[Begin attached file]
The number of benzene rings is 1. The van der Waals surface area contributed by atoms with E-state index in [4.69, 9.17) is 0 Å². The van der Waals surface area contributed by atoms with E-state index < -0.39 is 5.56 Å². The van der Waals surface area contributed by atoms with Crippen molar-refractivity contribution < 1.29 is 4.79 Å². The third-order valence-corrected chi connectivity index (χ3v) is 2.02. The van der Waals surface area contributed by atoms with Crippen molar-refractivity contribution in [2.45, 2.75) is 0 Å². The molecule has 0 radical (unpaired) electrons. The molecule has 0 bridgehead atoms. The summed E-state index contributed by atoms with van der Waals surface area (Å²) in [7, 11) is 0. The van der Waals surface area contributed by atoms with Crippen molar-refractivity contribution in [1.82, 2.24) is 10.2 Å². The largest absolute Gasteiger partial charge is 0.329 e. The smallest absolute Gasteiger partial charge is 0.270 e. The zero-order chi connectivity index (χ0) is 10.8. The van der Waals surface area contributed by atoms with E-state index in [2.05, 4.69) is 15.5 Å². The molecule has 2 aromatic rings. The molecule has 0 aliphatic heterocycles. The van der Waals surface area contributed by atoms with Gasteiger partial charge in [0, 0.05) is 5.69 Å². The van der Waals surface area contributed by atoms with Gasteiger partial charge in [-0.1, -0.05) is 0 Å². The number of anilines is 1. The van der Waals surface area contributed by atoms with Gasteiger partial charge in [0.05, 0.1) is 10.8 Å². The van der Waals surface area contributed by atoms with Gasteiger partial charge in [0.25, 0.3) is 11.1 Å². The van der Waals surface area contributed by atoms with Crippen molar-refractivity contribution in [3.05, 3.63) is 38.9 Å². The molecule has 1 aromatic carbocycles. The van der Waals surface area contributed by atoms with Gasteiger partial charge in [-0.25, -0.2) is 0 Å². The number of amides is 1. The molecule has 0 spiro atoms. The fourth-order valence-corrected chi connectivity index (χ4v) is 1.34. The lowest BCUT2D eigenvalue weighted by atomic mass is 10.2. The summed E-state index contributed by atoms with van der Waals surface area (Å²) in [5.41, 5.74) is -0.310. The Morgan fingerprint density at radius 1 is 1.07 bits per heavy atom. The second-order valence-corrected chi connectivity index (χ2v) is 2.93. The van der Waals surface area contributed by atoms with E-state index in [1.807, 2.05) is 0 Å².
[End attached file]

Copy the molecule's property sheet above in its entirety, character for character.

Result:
The number of benzene rings is 1. The van der Waals surface area contributed by atoms with E-state index in [4.69, 9.17) is 0 Å². The van der Waals surface area contributed by atoms with E-state index < -0.39 is 5.56 Å². The van der Waals surface area contributed by atoms with Crippen molar-refractivity contribution < 1.29 is 4.79 Å². The third-order valence-corrected chi connectivity index (χ3v) is 2.02. The van der Waals surface area contributed by atoms with Crippen molar-refractivity contribution in [2.45, 2.75) is 0 Å². The molecule has 0 radical (unpaired) electrons. The molecule has 0 bridgehead atoms. The summed E-state index contributed by atoms with van der Waals surface area (Å²) in [7, 11) is 0. The van der Waals surface area contributed by atoms with Crippen molar-refractivity contribution in [1.82, 2.24) is 10.2 Å². The largest absolute Gasteiger partial charge is 0.329 e. The smallest absolute Gasteiger partial charge is 0.270 e. The zero-order chi connectivity index (χ0) is 10.8. The van der Waals surface area contributed by atoms with E-state index in [2.05, 4.69) is 15.5 Å². The molecule has 2 aromatic rings. The molecule has 0 aliphatic heterocycles. The van der Waals surface area contributed by atoms with Gasteiger partial charge in [0, 0.05) is 5.69 Å². The van der Waals surface area contributed by atoms with Gasteiger partial charge in [-0.1, -0.05) is 0 Å². The number of anilines is 1. The van der Waals surface area contributed by atoms with Gasteiger partial charge in [0.05, 0.1) is 10.8 Å². The van der Waals surface area contributed by atoms with Gasteiger partial charge in [0.25, 0.3) is 11.1 Å². The van der Waals surface area contributed by atoms with Crippen molar-refractivity contribution in [3.05, 3.63) is 38.9 Å². The molecule has 1 aromatic carbocycles. The van der Waals surface area contributed by atoms with Gasteiger partial charge in [-0.25, -0.2) is 0 Å². The number of amides is 1. The molecule has 0 spiro atoms. The fourth-order valence-corrected chi connectivity index (χ4v) is 1.34. The lowest BCUT2D eigenvalue weighted by atomic mass is 10.2. The summed E-state index contributed by atoms with van der Waals surface area (Å²) in [5.41, 5.74) is -0.310. The Morgan fingerprint density at radius 1 is 1.07 bits per heavy atom. The second-order valence-corrected chi connectivity index (χ2v) is 2.93. The van der Waals surface area contributed by atoms with E-state index in [1.807, 2.05) is 0 Å².